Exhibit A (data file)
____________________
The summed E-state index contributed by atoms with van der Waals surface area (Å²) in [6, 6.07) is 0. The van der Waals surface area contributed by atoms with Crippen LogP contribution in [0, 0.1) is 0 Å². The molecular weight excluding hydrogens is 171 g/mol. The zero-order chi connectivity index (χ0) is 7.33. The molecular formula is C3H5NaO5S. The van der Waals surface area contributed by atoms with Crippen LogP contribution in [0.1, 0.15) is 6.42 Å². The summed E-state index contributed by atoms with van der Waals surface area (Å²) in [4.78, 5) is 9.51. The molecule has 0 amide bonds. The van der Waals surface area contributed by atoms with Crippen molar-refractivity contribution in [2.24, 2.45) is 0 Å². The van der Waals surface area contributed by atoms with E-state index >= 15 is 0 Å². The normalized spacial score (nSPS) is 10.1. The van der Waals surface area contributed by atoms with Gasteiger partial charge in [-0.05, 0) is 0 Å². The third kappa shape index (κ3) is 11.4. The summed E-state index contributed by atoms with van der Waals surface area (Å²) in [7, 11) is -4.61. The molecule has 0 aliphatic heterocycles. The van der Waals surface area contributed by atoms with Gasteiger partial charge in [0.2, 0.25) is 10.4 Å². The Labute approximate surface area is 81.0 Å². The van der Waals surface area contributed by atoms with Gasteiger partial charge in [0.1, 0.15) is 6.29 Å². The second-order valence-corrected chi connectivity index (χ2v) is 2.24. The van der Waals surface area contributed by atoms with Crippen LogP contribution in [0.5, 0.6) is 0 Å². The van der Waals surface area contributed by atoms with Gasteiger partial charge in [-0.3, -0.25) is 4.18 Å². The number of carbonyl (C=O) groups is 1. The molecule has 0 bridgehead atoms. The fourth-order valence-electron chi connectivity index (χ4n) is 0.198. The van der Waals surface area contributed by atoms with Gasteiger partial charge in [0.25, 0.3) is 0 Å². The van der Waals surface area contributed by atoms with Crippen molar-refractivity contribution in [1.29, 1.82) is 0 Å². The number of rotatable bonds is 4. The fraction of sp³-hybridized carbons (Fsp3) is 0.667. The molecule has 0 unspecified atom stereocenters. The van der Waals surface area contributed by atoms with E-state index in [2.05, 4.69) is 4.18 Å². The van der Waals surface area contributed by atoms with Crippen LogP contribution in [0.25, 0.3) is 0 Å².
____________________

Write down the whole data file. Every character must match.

The summed E-state index contributed by atoms with van der Waals surface area (Å²) in [6, 6.07) is 0. The van der Waals surface area contributed by atoms with Crippen LogP contribution in [0, 0.1) is 0 Å². The molecular weight excluding hydrogens is 171 g/mol. The zero-order chi connectivity index (χ0) is 7.33. The molecular formula is C3H5NaO5S. The van der Waals surface area contributed by atoms with Crippen LogP contribution in [0.1, 0.15) is 6.42 Å². The summed E-state index contributed by atoms with van der Waals surface area (Å²) in [4.78, 5) is 9.51. The molecule has 0 amide bonds. The van der Waals surface area contributed by atoms with Crippen molar-refractivity contribution in [2.24, 2.45) is 0 Å². The van der Waals surface area contributed by atoms with E-state index >= 15 is 0 Å². The normalized spacial score (nSPS) is 10.1. The van der Waals surface area contributed by atoms with Gasteiger partial charge in [-0.05, 0) is 0 Å². The third kappa shape index (κ3) is 11.4. The summed E-state index contributed by atoms with van der Waals surface area (Å²) in [7, 11) is -4.61. The molecule has 0 aliphatic heterocycles. The van der Waals surface area contributed by atoms with Gasteiger partial charge in [0.2, 0.25) is 10.4 Å². The Labute approximate surface area is 81.0 Å². The van der Waals surface area contributed by atoms with Gasteiger partial charge in [0.1, 0.15) is 6.29 Å². The second-order valence-corrected chi connectivity index (χ2v) is 2.24. The van der Waals surface area contributed by atoms with Crippen LogP contribution in [0.5, 0.6) is 0 Å². The van der Waals surface area contributed by atoms with Gasteiger partial charge in [-0.3, -0.25) is 4.18 Å². The number of carbonyl (C=O) groups is 1. The molecule has 0 bridgehead atoms. The fourth-order valence-electron chi connectivity index (χ4n) is 0.198. The van der Waals surface area contributed by atoms with Gasteiger partial charge in [0.25, 0.3) is 0 Å². The van der Waals surface area contributed by atoms with Crippen molar-refractivity contribution in [1.29, 1.82) is 0 Å². The number of rotatable bonds is 4. The fraction of sp³-hybridized carbons (Fsp3) is 0.667. The molecule has 0 unspecified atom stereocenters. The van der Waals surface area contributed by atoms with E-state index in [2.05, 4.69) is 4.18 Å². The van der Waals surface area contributed by atoms with Crippen LogP contribution in [0.25, 0.3) is 0 Å².